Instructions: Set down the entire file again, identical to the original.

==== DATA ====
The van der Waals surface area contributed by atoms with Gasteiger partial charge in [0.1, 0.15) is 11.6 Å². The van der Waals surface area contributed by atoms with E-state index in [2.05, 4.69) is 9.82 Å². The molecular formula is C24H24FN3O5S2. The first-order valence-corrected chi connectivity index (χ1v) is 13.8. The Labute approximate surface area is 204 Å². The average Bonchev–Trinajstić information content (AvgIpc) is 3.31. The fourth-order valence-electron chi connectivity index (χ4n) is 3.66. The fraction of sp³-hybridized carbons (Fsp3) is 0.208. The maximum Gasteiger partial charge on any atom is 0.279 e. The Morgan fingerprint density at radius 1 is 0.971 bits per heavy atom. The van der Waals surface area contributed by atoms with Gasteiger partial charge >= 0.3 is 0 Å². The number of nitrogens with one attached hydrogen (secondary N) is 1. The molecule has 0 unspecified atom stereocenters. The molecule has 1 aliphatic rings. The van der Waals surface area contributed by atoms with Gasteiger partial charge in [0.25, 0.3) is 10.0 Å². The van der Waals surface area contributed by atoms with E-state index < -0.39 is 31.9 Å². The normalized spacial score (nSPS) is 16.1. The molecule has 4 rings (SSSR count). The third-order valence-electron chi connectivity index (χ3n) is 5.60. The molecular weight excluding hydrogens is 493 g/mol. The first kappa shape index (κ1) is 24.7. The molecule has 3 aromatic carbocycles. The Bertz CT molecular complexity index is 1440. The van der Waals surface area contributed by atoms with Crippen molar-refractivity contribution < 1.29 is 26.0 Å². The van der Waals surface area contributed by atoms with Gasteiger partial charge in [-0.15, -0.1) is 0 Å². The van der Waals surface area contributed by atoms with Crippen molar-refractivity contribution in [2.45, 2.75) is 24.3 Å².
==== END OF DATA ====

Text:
The van der Waals surface area contributed by atoms with Gasteiger partial charge in [0.1, 0.15) is 11.6 Å². The van der Waals surface area contributed by atoms with E-state index in [2.05, 4.69) is 9.82 Å². The molecular formula is C24H24FN3O5S2. The first-order valence-corrected chi connectivity index (χ1v) is 13.8. The Labute approximate surface area is 204 Å². The average Bonchev–Trinajstić information content (AvgIpc) is 3.31. The fourth-order valence-electron chi connectivity index (χ4n) is 3.66. The fraction of sp³-hybridized carbons (Fsp3) is 0.208. The maximum Gasteiger partial charge on any atom is 0.279 e. The Morgan fingerprint density at radius 1 is 0.971 bits per heavy atom. The van der Waals surface area contributed by atoms with Gasteiger partial charge >= 0.3 is 0 Å². The number of nitrogens with one attached hydrogen (secondary N) is 1. The molecule has 0 unspecified atom stereocenters. The molecule has 1 aliphatic rings. The van der Waals surface area contributed by atoms with Gasteiger partial charge in [0.25, 0.3) is 10.0 Å². The van der Waals surface area contributed by atoms with E-state index < -0.39 is 31.9 Å². The normalized spacial score (nSPS) is 16.1. The molecule has 4 rings (SSSR count). The third-order valence-electron chi connectivity index (χ3n) is 5.60. The molecular weight excluding hydrogens is 493 g/mol. The first kappa shape index (κ1) is 24.7. The molecule has 3 aromatic carbocycles. The Bertz CT molecular complexity index is 1440. The van der Waals surface area contributed by atoms with Crippen molar-refractivity contribution < 1.29 is 26.0 Å². The van der Waals surface area contributed by atoms with Gasteiger partial charge in [-0.15, -0.1) is 0 Å². The van der Waals surface area contributed by atoms with Crippen molar-refractivity contribution in [2.45, 2.75) is 24.3 Å².